If this parameter is set to Z-Values, then the optimal cost for each connected node is set as the Z-value of the node. Otherwise, the optimal cost is set as the measure value of the node with the measure name specified in Measure Name.
If you leave the Measure Name empty, the default measure name will be used.
If this parameter is set to Yes, the transformer snaps the source points to the closest end points of the network lines.
The source points are only snapped to the network lines if they are within the tolerance specified in Snapping Tolerance.
Editing Transformer Parameters
Using a set of menu options, transformer parameters can be assigned by referencing other elements in the workspace. More advanced functions, such as an advanced editor and an arithmetic editor, are also available in some transformers. To access a menu of these options, click beside the applicable parameter. For more information, see Transformer Parameter Menu Options.
There are several ways to define a value for use in a Transformer. The simplest is to simply type in a value or string, which can include functions of various types such as attribute references, math and string functions, and workspace parameters. There are a number of tools and shortcuts that can assist in constructing values, generally available from the drop-down context menu adjacent to the value field.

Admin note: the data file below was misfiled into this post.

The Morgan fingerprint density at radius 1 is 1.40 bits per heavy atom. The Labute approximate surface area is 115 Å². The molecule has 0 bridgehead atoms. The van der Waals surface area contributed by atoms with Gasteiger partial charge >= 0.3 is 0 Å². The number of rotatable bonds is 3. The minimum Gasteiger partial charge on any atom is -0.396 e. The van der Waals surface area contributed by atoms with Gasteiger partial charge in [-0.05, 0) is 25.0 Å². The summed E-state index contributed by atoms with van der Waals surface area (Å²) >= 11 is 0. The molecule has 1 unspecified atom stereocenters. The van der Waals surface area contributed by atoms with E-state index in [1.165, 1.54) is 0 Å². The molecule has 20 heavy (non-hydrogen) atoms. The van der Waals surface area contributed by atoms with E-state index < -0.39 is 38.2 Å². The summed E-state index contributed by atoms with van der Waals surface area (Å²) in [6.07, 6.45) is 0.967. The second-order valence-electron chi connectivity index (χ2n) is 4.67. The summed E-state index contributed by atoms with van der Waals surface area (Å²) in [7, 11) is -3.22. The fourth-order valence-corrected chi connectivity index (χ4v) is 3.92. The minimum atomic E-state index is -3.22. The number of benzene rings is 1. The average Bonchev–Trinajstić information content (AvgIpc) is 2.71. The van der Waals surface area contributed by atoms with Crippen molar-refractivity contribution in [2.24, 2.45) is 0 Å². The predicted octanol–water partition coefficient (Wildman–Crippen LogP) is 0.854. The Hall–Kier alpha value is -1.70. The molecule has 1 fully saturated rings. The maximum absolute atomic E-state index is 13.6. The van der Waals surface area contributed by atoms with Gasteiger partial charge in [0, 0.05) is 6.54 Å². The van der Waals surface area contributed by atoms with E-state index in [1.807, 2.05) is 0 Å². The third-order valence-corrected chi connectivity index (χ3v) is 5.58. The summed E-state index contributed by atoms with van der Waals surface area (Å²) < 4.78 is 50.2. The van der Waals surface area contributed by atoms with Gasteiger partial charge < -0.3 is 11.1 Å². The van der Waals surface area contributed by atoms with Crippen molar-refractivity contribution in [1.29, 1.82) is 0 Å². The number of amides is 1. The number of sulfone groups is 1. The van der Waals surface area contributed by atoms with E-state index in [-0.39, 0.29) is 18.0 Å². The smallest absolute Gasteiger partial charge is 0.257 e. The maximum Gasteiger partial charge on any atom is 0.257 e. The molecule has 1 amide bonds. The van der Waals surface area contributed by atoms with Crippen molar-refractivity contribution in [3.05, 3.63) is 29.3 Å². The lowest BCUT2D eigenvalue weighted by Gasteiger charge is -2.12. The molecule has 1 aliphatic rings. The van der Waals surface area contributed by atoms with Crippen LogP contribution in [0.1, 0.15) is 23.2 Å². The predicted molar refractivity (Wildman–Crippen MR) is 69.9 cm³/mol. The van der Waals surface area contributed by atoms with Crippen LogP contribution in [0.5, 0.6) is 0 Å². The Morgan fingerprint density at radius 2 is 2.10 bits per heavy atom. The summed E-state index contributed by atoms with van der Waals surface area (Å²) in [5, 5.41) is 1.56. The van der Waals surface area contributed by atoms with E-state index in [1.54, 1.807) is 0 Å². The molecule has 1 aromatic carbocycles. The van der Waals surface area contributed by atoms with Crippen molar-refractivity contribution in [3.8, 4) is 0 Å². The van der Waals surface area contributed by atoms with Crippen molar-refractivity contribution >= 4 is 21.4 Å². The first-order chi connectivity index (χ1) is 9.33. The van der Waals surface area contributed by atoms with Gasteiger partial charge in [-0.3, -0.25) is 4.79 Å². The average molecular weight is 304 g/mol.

Using the Text Editor
The Text Editor provides a convenient way to construct text strings (including regular expressions) from various data sources, such as attributes, parameters, and constants, where the result is used directly inside a parameter.
Using the Arithmetic Editor
The Arithmetic Editor provides a convenient way to construct math expressions from various data sources, such as attributes, parameters, and feature functions, where the result is used directly inside a parameter.
Set values depending on one or more test conditions that either pass or fail.